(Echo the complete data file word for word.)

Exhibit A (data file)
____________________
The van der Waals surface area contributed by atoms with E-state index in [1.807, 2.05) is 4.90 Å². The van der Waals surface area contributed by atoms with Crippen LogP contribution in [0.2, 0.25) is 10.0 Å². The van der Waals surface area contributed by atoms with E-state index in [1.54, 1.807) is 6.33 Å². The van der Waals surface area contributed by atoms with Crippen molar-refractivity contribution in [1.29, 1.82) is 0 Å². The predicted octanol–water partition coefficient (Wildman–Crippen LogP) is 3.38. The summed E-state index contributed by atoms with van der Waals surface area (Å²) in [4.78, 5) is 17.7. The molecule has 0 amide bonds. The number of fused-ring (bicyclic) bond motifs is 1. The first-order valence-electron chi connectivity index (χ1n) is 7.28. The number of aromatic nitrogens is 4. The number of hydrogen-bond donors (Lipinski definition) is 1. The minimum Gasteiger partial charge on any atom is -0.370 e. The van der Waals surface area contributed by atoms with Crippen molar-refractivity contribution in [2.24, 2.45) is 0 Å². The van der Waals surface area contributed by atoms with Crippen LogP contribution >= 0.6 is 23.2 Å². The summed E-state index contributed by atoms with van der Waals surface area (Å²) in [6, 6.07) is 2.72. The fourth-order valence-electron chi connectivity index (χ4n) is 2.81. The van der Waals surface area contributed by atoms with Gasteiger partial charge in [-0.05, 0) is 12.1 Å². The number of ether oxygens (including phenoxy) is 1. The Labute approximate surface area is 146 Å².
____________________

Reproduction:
The van der Waals surface area contributed by atoms with E-state index in [1.807, 2.05) is 4.90 Å². The van der Waals surface area contributed by atoms with Crippen LogP contribution in [0.2, 0.25) is 10.0 Å². The van der Waals surface area contributed by atoms with E-state index in [1.54, 1.807) is 6.33 Å². The van der Waals surface area contributed by atoms with Crippen molar-refractivity contribution in [1.29, 1.82) is 0 Å². The predicted octanol–water partition coefficient (Wildman–Crippen LogP) is 3.38. The summed E-state index contributed by atoms with van der Waals surface area (Å²) in [4.78, 5) is 17.7. The molecule has 0 amide bonds. The number of fused-ring (bicyclic) bond motifs is 1. The first-order valence-electron chi connectivity index (χ1n) is 7.28. The number of aromatic nitrogens is 4. The number of hydrogen-bond donors (Lipinski definition) is 1. The minimum Gasteiger partial charge on any atom is -0.370 e. The van der Waals surface area contributed by atoms with Crippen molar-refractivity contribution in [2.24, 2.45) is 0 Å². The van der Waals surface area contributed by atoms with Crippen LogP contribution >= 0.6 is 23.2 Å². The summed E-state index contributed by atoms with van der Waals surface area (Å²) in [6, 6.07) is 2.72. The fourth-order valence-electron chi connectivity index (χ4n) is 2.81. The van der Waals surface area contributed by atoms with Gasteiger partial charge in [-0.05, 0) is 12.1 Å². The number of ether oxygens (including phenoxy) is 1. The Labute approximate surface area is 146 Å².